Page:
The only real problem I encountered with mine is that the wheel gauging on all of the drivers was a bit tight (a common malady with these models, or so I've read). This didn't cause any issues on my Kato Unitrack, but it did lead to stalling on my Atlas Code-80 turnouts (the locomotive would stall and then restart every time it tried to squeeze through an insulated frog). I'm told that the problem is even more pronounced on Atlas Code-55 turnouts (where the wheels will actually derail). Fortunately, spending a few minutes using a small screwdriver to wedge the wheels a little further out on their axles took care of all the problems for me.
Baldwin produced their famous "Centipede" diesel locomotives during 1945-48, and sold them to three railroads (SAL, NdM and PRR). The Centipedes were very large, 91 feet long for single units as operated on SAL and NdM, and 183 feet long for semi-permanently-coupled A-A pairs as operated on the PRR! Each unit contained two 1500 horsepower diesel motors, so a pair contained four motors and totaled 6000 horsepower. Centipedes were very heavy, totaling 1,200,000 pounds for a pair, with more than 800,000 of those pounds carried by the 16 drivers.
Locomotive Features -
- Paragon2 Sound & Operation System with Authentic Sounds and Prototypical Operation in both DC and DCC environments
- Constant Intensity Directional Lighting with Prototypical Headlight
- All-Wheel Drive and All-Wheel Electrical Pick-Up
- Equipped with Traction Tires
- Locomotive Composition: ABS with Die Cast Chassis
- Couplers: (2) Operating MicroTrains #1015 or Compatible
- Compatible Tracks: Code 55, 70, 83, & 100 Rail
- Minimum Operating Radius: 9.75 in
DCC Sound Features -
- Operates in DC & DCC (use DCMaster for DC Sound)
- Record & Play Operation - Records and plays back sounds and movements once or repeatedly for automatic operation
- 16-bit Sample Rate for exceptional high frequency sound clarity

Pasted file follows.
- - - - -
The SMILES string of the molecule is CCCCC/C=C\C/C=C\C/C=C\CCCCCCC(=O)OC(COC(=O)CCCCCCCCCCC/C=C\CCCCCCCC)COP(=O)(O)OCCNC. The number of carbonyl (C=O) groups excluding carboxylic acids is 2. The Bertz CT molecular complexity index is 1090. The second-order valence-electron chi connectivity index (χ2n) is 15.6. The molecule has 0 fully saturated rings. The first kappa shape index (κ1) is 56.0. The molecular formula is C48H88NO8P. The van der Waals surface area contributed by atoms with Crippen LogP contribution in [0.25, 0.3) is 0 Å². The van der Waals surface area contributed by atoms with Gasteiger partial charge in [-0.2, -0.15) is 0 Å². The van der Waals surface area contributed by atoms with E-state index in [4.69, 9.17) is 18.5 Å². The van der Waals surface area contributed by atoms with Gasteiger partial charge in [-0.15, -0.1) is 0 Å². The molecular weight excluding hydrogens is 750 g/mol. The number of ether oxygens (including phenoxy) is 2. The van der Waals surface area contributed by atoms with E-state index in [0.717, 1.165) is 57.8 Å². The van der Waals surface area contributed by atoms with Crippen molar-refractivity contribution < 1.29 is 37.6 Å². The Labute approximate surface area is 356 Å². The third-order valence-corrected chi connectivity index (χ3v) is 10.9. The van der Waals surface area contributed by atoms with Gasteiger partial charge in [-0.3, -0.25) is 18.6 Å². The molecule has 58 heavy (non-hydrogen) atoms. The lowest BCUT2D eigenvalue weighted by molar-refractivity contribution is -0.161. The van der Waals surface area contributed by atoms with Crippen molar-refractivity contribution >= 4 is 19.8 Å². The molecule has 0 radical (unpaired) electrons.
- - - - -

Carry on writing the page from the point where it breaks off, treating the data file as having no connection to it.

- Playback Whistle for multiple whistle lengths and patterns
- Choice of 3 selectable Whistles / Horns
- Alternate Whistle / Horn where applicable for locomotive with air horn and steam whistle - both the main whistle and alternate can be easily played
- Adjustable bell ringing interval for faster or slower bell
- Numerous user-mappable functions with available keys
- Johnson Bar Sound at Direction Change (Steam Only)
- Passenger Station Ambient Sounds - Controlled with Function Key
- Freight Yard Ambient Sounds- Controlled with Function Key
- Lumber Yard Ambient Sounds- Controlled with Function Key
- Farm Ambient Sounds - Controlled with Function Key
- Crew Radio Communications- Controlled with Function Key
- Maintenance Yard Ambient Sounds - Controlled with Function Key
- Demo Mode for display and demonstrations
- Grade Crossing Automatic Signal
- 8 Diesel Motor Revs (Diesel Only)
- Simple Programming with Integral DCC Decoder
- Automatic Forward / Reverse Signal - When activated, stopping triggers and stop whistle toot. When moving forward from a stopped position, toots twice. When moving in reverse. toots three times.
- Engine sound intensity varies with load
- Individually adjustable sound volumes for each effect
The shell is held to the chassis by six clips (three on each side). To remove the shell, simply use a flat screwdriver (or toothpicks or whatever) to free each clip from the chassis. Small indentations in the sides of the chassis indicate where the clips are (four just inboard of each door and two in the center).